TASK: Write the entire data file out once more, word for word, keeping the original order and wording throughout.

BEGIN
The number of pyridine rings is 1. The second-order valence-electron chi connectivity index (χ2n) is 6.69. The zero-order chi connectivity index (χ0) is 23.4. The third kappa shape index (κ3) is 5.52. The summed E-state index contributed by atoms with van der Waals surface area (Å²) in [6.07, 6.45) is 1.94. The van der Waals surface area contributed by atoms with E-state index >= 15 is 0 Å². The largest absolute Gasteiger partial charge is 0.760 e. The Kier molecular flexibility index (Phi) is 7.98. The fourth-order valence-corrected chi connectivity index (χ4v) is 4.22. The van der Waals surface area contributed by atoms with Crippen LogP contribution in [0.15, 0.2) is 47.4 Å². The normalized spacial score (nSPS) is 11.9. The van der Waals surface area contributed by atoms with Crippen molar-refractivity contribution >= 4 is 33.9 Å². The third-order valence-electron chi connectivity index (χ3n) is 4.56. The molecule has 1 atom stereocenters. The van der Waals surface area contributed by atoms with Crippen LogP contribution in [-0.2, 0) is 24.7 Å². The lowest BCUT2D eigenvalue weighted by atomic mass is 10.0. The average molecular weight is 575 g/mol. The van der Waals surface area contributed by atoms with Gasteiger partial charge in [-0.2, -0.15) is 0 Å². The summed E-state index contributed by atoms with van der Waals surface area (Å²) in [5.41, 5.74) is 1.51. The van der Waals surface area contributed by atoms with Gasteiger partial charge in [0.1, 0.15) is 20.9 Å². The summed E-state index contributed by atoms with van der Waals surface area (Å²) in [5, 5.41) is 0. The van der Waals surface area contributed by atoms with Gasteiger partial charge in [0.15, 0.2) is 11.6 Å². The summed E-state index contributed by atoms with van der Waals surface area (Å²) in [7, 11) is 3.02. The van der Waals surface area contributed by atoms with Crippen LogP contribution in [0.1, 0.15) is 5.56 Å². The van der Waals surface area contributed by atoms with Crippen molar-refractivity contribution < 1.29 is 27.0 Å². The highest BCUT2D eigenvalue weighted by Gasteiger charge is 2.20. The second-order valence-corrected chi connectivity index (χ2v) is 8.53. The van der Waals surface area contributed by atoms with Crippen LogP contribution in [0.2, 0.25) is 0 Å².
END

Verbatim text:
The number of pyridine rings is 1. The second-order valence-electron chi connectivity index (χ2n) is 6.69. The zero-order chi connectivity index (χ0) is 23.4. The third kappa shape index (κ3) is 5.52. The summed E-state index contributed by atoms with van der Waals surface area (Å²) in [6.07, 6.45) is 1.94. The van der Waals surface area contributed by atoms with E-state index >= 15 is 0 Å². The largest absolute Gasteiger partial charge is 0.760 e. The Kier molecular flexibility index (Phi) is 7.98. The fourth-order valence-corrected chi connectivity index (χ4v) is 4.22. The van der Waals surface area contributed by atoms with Crippen LogP contribution in [0.15, 0.2) is 47.4 Å². The normalized spacial score (nSPS) is 11.9. The van der Waals surface area contributed by atoms with Crippen molar-refractivity contribution >= 4 is 33.9 Å². The third-order valence-electron chi connectivity index (χ3n) is 4.56. The molecule has 1 atom stereocenters. The van der Waals surface area contributed by atoms with Crippen LogP contribution in [-0.2, 0) is 24.7 Å². The lowest BCUT2D eigenvalue weighted by atomic mass is 10.0. The average molecular weight is 575 g/mol. The van der Waals surface area contributed by atoms with Gasteiger partial charge in [-0.2, -0.15) is 0 Å². The summed E-state index contributed by atoms with van der Waals surface area (Å²) in [5.41, 5.74) is 1.51. The van der Waals surface area contributed by atoms with Gasteiger partial charge in [0.1, 0.15) is 20.9 Å². The summed E-state index contributed by atoms with van der Waals surface area (Å²) in [5, 5.41) is 0. The van der Waals surface area contributed by atoms with Gasteiger partial charge in [0.15, 0.2) is 11.6 Å². The summed E-state index contributed by atoms with van der Waals surface area (Å²) in [7, 11) is 3.02. The van der Waals surface area contributed by atoms with Crippen LogP contribution in [0.1, 0.15) is 5.56 Å². The van der Waals surface area contributed by atoms with Crippen molar-refractivity contribution < 1.29 is 27.0 Å². The highest BCUT2D eigenvalue weighted by Gasteiger charge is 2.20. The second-order valence-corrected chi connectivity index (χ2v) is 8.53. The van der Waals surface area contributed by atoms with Crippen LogP contribution in [0.2, 0.25) is 0 Å².